If there is one thing that is guaranteed, it is that you will bust a gut reading comedian Scott Davis' hilarious, yet poignant, story about how he lost 132 pounds without any exercise. Spiced with his trademark comedy and self-deprecating humor, Scott serves up a dose of reality about the correlation between the state of our hearts and the location of our waistline.
Scott explores the spiritual depths and practical steps to losing significant weight and shows how you can adopt a healthy lifestyle too. Whether you need to lose 150 pounds or five pounds, this hilarious memoir will not only make you laugh but will also equip you for your own journey to a happier and healthier you.
Foreword by Christian singer and comedian Mark Lowry.
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No. I thought I'd get diet information, and an inspiring story, interspersed with humor. Basically, he decided to go on a diet and did. And to top it off, it's not that funny.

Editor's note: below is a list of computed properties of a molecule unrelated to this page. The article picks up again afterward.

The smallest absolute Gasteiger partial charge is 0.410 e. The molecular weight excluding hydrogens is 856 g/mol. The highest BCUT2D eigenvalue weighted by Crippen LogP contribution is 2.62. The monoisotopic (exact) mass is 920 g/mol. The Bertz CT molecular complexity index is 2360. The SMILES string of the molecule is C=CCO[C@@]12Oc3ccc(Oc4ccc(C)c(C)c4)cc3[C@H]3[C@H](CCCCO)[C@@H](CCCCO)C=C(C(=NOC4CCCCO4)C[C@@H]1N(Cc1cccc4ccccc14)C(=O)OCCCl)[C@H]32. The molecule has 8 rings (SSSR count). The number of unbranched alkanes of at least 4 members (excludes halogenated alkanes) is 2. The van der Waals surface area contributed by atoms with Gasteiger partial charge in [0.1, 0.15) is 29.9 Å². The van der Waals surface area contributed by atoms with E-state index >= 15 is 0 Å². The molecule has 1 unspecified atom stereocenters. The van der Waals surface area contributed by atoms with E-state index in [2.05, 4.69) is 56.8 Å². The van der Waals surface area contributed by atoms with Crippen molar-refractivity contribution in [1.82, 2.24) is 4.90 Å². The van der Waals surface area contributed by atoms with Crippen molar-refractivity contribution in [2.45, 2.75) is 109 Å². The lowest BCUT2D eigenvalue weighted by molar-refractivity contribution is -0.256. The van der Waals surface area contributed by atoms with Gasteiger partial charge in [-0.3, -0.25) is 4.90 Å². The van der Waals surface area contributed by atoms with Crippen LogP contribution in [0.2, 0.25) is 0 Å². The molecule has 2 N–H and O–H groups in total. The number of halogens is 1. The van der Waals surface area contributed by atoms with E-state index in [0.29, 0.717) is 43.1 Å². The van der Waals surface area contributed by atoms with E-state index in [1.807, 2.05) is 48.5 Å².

The book is from more of a religious / church-going viewpoint than indicated in the description. Based on the title, I thought he'd be dealing with the subject with tongue-in-cheek sense of humor. You'd have to be pretty immersed in the church / evangelistic culture to get some of his jokes. Definitely not a good read for someone with more moderate religious beliefs. The evangelical speak gets in the way of the story, which was supposed to be: My Journey of Losing 132 Pounds with No Exercise.
- Jennifer Sanders, Jen Sanders Realty LLC
This is not a book but an extended pamphlet.
Fundamentalist Christians who believe god and the devil rule everything
Definitely. There is no place in the Audible catalogue for these proselytizing diatribes - it's not literature or falls into entertainment genres.
He read his own words with conviction and understands rhythm and tempo.
Annoyed at the fundamentalist rhetoric whilst advertising a diet management business despite no claims of benefit for his endorsement. As a diet book it suggests eat less, eat healthy foods and take responsibility for planning your daily diet. Astounding insights.
These sort of 'books' should not be part of the Audible offering. Would you offer books advocating racism, sexism or prejudice?